mom and kids

By Sylvia Cochran – Christian Parenting

What does it take to mother a child? If you throw in the Christian faith, what does it add to – or take away from – society’s expectations of motherhood?


Have you been spinning your wheels trying to measure up, wondering if there is more to being a mom than meets the eye? Take heart, there are a few responsibilities God has spelled out for you. The rest, well, is details.


  1. Raise a child for self-sufficiency. Cut the apron strings slowly at the appropriate times in life – but be sure to cut them! Genesis 2:24 talks about a man leaving the parental home to marry. You must teach a boy to be a man (or a girl to be a woman) who can take on responsibility for his or her own household. Give responsibility fairly but consistently. Allow a child to fight her battles but be aware and prepared to step in if needed; stay out if you are not needed. Older children – teens or the college grads living in the basement – might need a little spurring on. John 2:3 shows how Mary gently prodded Jesus to get started with his ministry of miracles.
  2. Teach a child to honor and respect you. It is said that respect is earned, but according to Leviticus 19:3, it is a God-given duty for your child to respect you. Demand respect and do not allow yourself to compromise for the sake of expediency. Honoring you is one of the 10 commandments mentioned in Exodus 20:12. Teach your child how you would feel honored. Perhaps it is the way she addresses you, a thoughtful flower picked here or there, or the way she keeps her room clean that makes you feel honored. Communicate it to your child and insist on obedience in this area.
  3. Make spirituality more important than your convenience. While Leviticus 21:11 discusses clean and unclean behavior even as it relates to one’s parents, Matthew 10:37 drives home the point that a Christian cannot love a mother more than Jesus Christ. Do not put your child in a position where he must choose to honor God or you. Instead, support the child’s spirituality even if it means driving out of your way, spending extra time at a youth group meeting or hosting a gaggle of kids at your home for the next ministry night in.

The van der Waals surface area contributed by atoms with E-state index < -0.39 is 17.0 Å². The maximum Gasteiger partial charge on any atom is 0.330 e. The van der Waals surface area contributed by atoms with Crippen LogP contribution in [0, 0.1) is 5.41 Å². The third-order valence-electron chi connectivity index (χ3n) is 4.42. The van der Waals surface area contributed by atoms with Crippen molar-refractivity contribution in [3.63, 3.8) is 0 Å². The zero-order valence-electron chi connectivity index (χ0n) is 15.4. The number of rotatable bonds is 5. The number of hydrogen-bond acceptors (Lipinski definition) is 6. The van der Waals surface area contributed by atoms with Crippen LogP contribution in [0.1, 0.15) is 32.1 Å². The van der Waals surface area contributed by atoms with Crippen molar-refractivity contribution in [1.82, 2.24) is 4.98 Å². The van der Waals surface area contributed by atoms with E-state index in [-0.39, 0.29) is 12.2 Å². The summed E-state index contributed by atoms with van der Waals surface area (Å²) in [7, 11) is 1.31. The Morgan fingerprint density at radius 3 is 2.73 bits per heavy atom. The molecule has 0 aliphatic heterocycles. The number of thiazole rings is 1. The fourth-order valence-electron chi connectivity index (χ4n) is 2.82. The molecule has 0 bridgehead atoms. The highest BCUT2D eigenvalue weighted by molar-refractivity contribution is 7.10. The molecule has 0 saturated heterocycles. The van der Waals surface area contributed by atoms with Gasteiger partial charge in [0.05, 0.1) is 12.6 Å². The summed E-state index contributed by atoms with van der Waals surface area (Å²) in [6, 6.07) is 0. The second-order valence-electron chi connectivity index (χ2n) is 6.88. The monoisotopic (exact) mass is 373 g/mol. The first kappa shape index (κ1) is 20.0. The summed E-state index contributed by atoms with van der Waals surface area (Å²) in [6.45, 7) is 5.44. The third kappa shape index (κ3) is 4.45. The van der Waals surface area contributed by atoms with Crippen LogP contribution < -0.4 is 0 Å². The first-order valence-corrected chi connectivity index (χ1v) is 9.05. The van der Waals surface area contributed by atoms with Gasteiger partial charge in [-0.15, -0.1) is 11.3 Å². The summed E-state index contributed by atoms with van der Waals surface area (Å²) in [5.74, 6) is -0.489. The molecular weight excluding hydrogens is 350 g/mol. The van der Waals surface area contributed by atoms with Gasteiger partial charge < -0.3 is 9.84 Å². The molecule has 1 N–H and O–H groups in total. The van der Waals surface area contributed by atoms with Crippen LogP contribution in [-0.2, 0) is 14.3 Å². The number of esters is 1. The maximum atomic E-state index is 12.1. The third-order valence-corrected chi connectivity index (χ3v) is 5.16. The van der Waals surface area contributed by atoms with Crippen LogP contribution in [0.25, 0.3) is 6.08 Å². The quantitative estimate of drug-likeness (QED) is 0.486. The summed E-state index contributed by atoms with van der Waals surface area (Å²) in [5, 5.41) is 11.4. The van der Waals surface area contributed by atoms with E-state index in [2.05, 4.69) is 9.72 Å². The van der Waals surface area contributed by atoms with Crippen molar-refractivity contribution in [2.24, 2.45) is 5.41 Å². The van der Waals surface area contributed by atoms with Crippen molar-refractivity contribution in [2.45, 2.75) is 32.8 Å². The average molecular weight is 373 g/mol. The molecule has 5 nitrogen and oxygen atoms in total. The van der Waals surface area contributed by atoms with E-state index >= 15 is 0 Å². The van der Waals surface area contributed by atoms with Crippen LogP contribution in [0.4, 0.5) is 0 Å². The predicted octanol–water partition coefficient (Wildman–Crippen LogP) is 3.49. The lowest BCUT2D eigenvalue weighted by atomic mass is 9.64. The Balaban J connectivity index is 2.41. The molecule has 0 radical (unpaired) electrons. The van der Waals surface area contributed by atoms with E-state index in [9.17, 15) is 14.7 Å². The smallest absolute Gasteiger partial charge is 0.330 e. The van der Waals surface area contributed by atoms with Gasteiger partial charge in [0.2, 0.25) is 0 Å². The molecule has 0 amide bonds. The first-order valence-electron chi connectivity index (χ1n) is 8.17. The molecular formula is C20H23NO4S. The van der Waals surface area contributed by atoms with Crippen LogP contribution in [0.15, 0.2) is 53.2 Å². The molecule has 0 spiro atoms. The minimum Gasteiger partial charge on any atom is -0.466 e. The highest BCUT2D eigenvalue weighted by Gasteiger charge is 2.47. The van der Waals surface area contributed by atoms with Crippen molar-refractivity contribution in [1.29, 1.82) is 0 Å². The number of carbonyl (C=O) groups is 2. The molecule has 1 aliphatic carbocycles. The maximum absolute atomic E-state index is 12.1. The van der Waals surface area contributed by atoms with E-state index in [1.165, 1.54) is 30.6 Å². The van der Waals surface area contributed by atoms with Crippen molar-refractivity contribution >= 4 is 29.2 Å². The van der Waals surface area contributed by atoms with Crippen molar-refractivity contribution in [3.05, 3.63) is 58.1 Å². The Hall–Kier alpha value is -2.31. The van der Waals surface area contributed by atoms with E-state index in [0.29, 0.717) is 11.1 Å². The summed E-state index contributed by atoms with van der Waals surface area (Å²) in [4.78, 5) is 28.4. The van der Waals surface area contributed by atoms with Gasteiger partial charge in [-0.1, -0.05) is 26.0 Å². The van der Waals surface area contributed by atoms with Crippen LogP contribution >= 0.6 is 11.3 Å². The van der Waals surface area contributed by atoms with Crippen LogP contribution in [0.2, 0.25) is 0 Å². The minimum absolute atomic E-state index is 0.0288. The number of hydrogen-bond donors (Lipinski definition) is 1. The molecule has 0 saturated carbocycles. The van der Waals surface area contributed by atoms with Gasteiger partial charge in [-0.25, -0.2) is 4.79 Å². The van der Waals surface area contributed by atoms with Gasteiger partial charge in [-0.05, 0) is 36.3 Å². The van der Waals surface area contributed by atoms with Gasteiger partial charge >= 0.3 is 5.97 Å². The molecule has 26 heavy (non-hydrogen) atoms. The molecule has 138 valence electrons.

4. Be a good influence in daily matters. In 2 Chronicles 22:3, the writer discusses that King Ahaziah was encouraged by his mother in doing wrong. Do not be this mom. Teach your child to be honest even in little things, have integrity in all things, and to daily treat others the way he would like to be treated. Of course, you have to live it to give it. “Do as I say not as I do’ will not fly.
  5. Provide comfort. Isaiah 66:13 talks about a mother’s comfort. Even if the warm-and-fuzzy gene seems to have passed you by, God has put you into the role of comforter. When there is a hurt, a disappointment, sadness or just the occasional blahs, mom provides comfort. Get busy and learn how to comfort your child.
  6. Pick your words wisely. When Mary went searching for Jesus – after a spectacular lapse in parental supervision reported in Luke 2:48 – she did not make a scene or scream at her boy. She couched her rebuke in the form of a question. Do likewise. Preaching at your kids does not work. Asking them questions to provoke some soul-searching is likely to work better in the end. (Avoid questions such as “what were you thinking” or “are you out of your mind?”)
  7. Stick with your kids in the bad times. While John 19:25 is an extreme example of motherly presence, you should make it clear that you will be at your child’s side through thick and thin. No matter how foolish some choices are and how dire the consequences the (grown) child brings on himself, be there as a mom whose presence comforts.
  8. Teach (always). Proverbs 1:8 and 6:20 talk about a mother’s teaching. This teaching encompasses everything from being honest to making good choices in daily life. Do not leave it to teachers, the youth minister, the in-laws or the child’s father. You are the one in charge of teaching.

Sylvia Cochran

Sylvia is a writer, born and raised in Germany. Having been exposed to a variety of religions and traditions due to travel and study, Sylvia has been a student of the Bible for more than ten years and has for the last four years taught in small groups about Biblical principles, practical Christianity, Christian parenting, as well as the spiritual use of money. CochranChristian ParentingAges and Stages,Christian Parenting,Parenting,School and EducationBy Sylvia Cochran - Christian Parenting What does it take to mother a child? If you throw in the Christian faith, what does it add to - or take away from - society's expectations of motherhood?   Have you been spinning your wheels trying to...Parenting Advice| Family Fun Activities for Kids